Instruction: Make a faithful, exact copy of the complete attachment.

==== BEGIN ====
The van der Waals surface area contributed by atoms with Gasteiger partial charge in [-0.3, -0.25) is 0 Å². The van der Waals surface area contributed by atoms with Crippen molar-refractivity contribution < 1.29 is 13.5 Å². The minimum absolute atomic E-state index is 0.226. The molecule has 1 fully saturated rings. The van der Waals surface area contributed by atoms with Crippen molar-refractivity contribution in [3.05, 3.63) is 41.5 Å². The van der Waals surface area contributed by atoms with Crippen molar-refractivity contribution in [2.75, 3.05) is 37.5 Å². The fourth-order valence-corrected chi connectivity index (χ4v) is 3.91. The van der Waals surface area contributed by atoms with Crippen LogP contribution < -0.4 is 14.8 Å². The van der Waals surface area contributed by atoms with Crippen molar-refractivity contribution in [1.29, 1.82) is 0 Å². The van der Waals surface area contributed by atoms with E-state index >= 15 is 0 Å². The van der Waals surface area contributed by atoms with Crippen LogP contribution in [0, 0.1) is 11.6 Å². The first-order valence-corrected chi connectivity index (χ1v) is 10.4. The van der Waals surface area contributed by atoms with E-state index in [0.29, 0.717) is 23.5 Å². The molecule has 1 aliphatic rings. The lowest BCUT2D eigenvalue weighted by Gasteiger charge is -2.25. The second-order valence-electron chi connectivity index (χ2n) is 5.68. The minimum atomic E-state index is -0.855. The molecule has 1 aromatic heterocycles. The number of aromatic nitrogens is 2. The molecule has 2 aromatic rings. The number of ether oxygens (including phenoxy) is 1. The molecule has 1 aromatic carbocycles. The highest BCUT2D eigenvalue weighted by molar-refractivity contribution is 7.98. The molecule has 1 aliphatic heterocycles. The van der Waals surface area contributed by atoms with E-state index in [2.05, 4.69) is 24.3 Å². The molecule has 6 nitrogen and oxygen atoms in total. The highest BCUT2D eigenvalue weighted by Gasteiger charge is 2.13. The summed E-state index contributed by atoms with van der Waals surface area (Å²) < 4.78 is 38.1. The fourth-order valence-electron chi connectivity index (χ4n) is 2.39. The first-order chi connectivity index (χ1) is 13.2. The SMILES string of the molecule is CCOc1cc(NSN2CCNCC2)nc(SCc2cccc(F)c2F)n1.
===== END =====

The van der Waals surface area contributed by atoms with Gasteiger partial charge in [-0.3, -0.25) is 0 Å². The van der Waals surface area contributed by atoms with Crippen molar-refractivity contribution < 1.29 is 13.5 Å². The minimum absolute atomic E-state index is 0.226. The molecule has 1 fully saturated rings. The van der Waals surface area contributed by atoms with Crippen molar-refractivity contribution in [3.05, 3.63) is 41.5 Å². The van der Waals surface area contributed by atoms with Crippen molar-refractivity contribution in [2.75, 3.05) is 37.5 Å². The fourth-order valence-corrected chi connectivity index (χ4v) is 3.91. The van der Waals surface area contributed by atoms with Crippen LogP contribution < -0.4 is 14.8 Å². The van der Waals surface area contributed by atoms with Crippen molar-refractivity contribution in [1.29, 1.82) is 0 Å². The van der Waals surface area contributed by atoms with E-state index >= 15 is 0 Å². The van der Waals surface area contributed by atoms with Crippen LogP contribution in [0, 0.1) is 11.6 Å². The first-order valence-corrected chi connectivity index (χ1v) is 10.4. The van der Waals surface area contributed by atoms with E-state index in [0.29, 0.717) is 23.5 Å². The molecule has 1 aliphatic rings. The lowest BCUT2D eigenvalue weighted by Gasteiger charge is -2.25. The second-order valence-electron chi connectivity index (χ2n) is 5.68. The minimum atomic E-state index is -0.855. The molecule has 1 aromatic heterocycles. The number of aromatic nitrogens is 2. The molecule has 2 aromatic rings. The number of ether oxygens (including phenoxy) is 1. The molecule has 1 aromatic carbocycles. The highest BCUT2D eigenvalue weighted by molar-refractivity contribution is 7.98. The molecule has 1 aliphatic heterocycles. The van der Waals surface area contributed by atoms with E-state index in [2.05, 4.69) is 24.3 Å². The molecule has 6 nitrogen and oxygen atoms in total. The highest BCUT2D eigenvalue weighted by Gasteiger charge is 2.13. The summed E-state index contributed by atoms with van der Waals surface area (Å²) < 4.78 is 38.1. The fourth-order valence-electron chi connectivity index (χ4n) is 2.39. The first-order chi connectivity index (χ1) is 13.2. The SMILES string of the molecule is CCOc1cc(NSN2CCNCC2)nc(SCc2cccc(F)c2F)n1.